Metro Vancouver mayors are proposing small hikes to transit fares and property taxes to help fund the long-awaited Broadway SkyTrain expansion and light rail in Surrey.

On Friday, the TransLink Mayors' Council announced it had reached an agreement with the province on how it intends to generate the region's $2.5-billion share of those and other projects planned for Phase 2 of its 10-year plan.

In total, Metro Vancouver's transit and transportation plan is worth $7.5 billion, making it largest transit infrastructure investment in the province's history and one of the largest-ever in Canada.

"This is a huge win for transit users, drivers, cyclists and pedestrians," Burnaby Mayor Derek Corrigan told reporters Friday.

The council said it will amount to a five to 15 cent increase to fares and $1 to $3 increase to monthly passes.

Mayors also plan to increase property taxes $5.50 a year, or about 46 cents a month, beginning in 2019, and hike parking rates 15 cents over the current average of $5 an hour. The infrastructure project will also be funded in part by a new tax on residential developments, pending a new law.

The bulk of the funding – $1.6 billion – is expected to come from increasing fare revenue as ridership grows, and from "resources and efficiencies" at TransLink.

Corrigan called the increases "modest and balanced" and even though he wasn't keen on revisiting the idea of raising property taxes, the opportunity to make such a major investment in transit infrastructure was too significant to pass up.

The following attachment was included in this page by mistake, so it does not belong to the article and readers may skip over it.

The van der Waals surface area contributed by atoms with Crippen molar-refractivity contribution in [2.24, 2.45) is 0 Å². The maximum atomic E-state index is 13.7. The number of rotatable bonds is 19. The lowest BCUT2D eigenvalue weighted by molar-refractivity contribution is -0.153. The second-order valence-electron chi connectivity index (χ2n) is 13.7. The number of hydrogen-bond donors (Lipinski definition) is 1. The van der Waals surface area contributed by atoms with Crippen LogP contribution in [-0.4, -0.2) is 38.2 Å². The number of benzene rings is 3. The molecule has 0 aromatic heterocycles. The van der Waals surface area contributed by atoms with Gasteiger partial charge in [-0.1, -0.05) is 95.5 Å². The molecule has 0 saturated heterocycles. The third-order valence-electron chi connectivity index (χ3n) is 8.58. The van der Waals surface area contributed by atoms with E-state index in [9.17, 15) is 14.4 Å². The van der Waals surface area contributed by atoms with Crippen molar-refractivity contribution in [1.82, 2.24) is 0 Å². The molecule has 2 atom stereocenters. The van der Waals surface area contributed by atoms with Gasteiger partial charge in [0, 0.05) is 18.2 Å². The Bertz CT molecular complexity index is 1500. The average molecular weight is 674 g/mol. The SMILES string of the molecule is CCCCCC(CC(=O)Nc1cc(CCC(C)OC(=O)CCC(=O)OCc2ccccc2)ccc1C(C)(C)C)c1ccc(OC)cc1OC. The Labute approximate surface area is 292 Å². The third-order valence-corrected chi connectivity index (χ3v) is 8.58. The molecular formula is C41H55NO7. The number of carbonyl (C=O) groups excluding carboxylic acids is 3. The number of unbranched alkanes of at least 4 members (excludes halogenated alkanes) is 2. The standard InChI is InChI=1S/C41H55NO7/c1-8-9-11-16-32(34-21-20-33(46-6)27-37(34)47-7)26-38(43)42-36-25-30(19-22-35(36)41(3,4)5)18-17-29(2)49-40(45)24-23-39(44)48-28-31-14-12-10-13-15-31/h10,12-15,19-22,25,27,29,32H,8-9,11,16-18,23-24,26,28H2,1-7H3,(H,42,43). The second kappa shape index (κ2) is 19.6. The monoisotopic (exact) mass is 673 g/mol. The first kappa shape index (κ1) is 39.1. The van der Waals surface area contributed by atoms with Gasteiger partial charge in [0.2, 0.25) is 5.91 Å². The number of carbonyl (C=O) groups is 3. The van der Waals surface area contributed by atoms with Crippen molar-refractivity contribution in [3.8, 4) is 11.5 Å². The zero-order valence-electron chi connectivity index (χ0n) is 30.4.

"I don’t think there's a mayor in the region who likes everything that was in there, but we do like the fact that we're getting $7 billion of investment into the Lower Mainland," he said.

"When you get that chance…it will make you swallow your pride a little bit and say 'Alright, I'm going to go along with this because I know, ultimately, we're going to achieve so much more together."

Phase 2 of the Mayors' Council's 10-year plan also includes an eight-per-cent increase in bus service in Metro Vancouver and upgrades to the Expo and Millennium lines as well as sidewalks, bikeways, multi-use pathways and roads.

Corrigan called the announcement "a huge win for bus riders," adding that, combined with announcements made in Phase 1 of the plan, TransLink will have added 900,000 hours of bus service a year to the region and created hundreds of new jobs.

Minister of Municipal Affairs and Housing Selina Robinson said it was important for the province to get these projects underway because "people have waited far too long."

"The region was left in the dark, wondering if important transit projects would ever get off the ground," she said. "It's important that we get moving on Phase 2 of the vision as fast as possible.”

It's still unclear, however, how much all of these projects will cost.

"The project businesses cases are at the province at this time," TransLink CEO Kevin Desmond said.

That's why the transit authority is revisiting some of its timelines: the Millennium Line extension and the Surrey light rail projects are now expected to break ground in late 2019 or early 2020.

Urban planner and former politician Gord Price said that, while the plan could have been set in motion years ago, he is pleased Lower Mainland municipalities and the province finally agree on how to move forward with transit.

"It could have been done…at least five, 10 years ago," he said. "I think I join many in saying, 'At last. Get on with it.'"

With files from CTV Vancouver’s David Molko